Written by Anthony Mahon
After years of anticipation, the sports world rejoiced when WWE majority owner Vince McMahon announced the return of the widely acclaimed professional football league XFL.
Well, not quite.
If anyone remembers the XFL, they’ll recall that it was very far from widely acclaimed. After just one season marred by poor football quality and sheer ridiculousness, the XFL folded.
However, recent developments led to speculation about the XFL’s revival. The XFL 30 For 30 special on ESPN ended with McMahon pondering bringing back the XFL. Not too long after, McMahon founded Alpha Entertainment to “explore investment opportunities across the sports and entertainment landscapes, including professional football.”
While a January 25th press conference confirmed all the speculation, it also created a lot of confusion through contradictions.
Despite declaring their intentions to create a safer brand of football, McMahon seeks to do so by penalizing its players less. Considering the link between pro football and CTE, it’s safe to say the NFL’s penalties—while at times excessive—are in place for a reason.
Compared to the three hour format of the NFL, the XFL seeks to contain their games to two hours. This was met with dumbfoundedness by those who are aware that WWE’s flagship weekly program “Monday Night Raw” is three hours long.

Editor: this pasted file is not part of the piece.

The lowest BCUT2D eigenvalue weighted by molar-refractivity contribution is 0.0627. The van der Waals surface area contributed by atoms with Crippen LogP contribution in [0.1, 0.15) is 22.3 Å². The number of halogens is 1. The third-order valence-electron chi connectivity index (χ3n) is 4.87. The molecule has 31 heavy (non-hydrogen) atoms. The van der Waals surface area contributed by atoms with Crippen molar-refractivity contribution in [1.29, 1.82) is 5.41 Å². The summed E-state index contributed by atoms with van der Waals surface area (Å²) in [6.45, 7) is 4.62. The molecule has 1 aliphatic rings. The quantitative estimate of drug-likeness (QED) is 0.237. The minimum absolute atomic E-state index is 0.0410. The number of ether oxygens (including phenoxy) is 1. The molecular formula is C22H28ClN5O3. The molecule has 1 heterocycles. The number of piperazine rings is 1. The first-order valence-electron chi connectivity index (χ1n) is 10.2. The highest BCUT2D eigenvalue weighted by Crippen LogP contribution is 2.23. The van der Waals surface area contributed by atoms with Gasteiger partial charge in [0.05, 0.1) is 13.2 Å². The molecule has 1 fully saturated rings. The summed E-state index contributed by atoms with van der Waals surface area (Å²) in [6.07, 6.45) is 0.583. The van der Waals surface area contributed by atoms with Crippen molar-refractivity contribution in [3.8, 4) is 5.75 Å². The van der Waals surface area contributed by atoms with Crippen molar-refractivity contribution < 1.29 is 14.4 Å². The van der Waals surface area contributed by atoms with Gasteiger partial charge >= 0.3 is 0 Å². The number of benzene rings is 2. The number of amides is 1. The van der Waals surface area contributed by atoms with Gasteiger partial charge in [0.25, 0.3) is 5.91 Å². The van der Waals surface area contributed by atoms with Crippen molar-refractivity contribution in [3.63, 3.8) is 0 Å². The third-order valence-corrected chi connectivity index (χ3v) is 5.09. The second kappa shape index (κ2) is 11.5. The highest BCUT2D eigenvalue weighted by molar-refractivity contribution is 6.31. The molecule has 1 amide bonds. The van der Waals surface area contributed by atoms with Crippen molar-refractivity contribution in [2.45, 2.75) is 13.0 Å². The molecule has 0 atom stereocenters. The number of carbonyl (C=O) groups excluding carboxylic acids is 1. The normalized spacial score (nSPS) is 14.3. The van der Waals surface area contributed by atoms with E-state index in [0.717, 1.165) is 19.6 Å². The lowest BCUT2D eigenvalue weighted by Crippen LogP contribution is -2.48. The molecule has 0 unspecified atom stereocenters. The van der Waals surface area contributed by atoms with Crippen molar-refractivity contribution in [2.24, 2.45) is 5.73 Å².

With the abundance of NFL players possessing a history of DUIs, domestic violence, and other charges, McMahon revealed the XFL will not allow anyone with a criminal record to participate in the league. The nobility of this move was undone days later after WWE tag champion Jey Uso participated at the company’s most recent pay-per-view “Royal Rumble” without a hassle.
The icing on the cake was McMahon’s implication that all XFL players will be required to stand for the national anthem. McMahon’s reasoning was, “People don’t want social and political issues coming into play when they are trying to be entertained.” Not like forcing patriotism is a political issue in itself, right?
Good ol’ Twitter was quick to react:
All restrictions taken into account, McMahon’s goal of creating eight teams of 40-man rosters is reaching-for-the-sky levels of ambitious. Slated for a 2020 return, the XFL must not only learn from its previous mistakes but consider modifying their ridiculous restrictions if they want to be a successful league.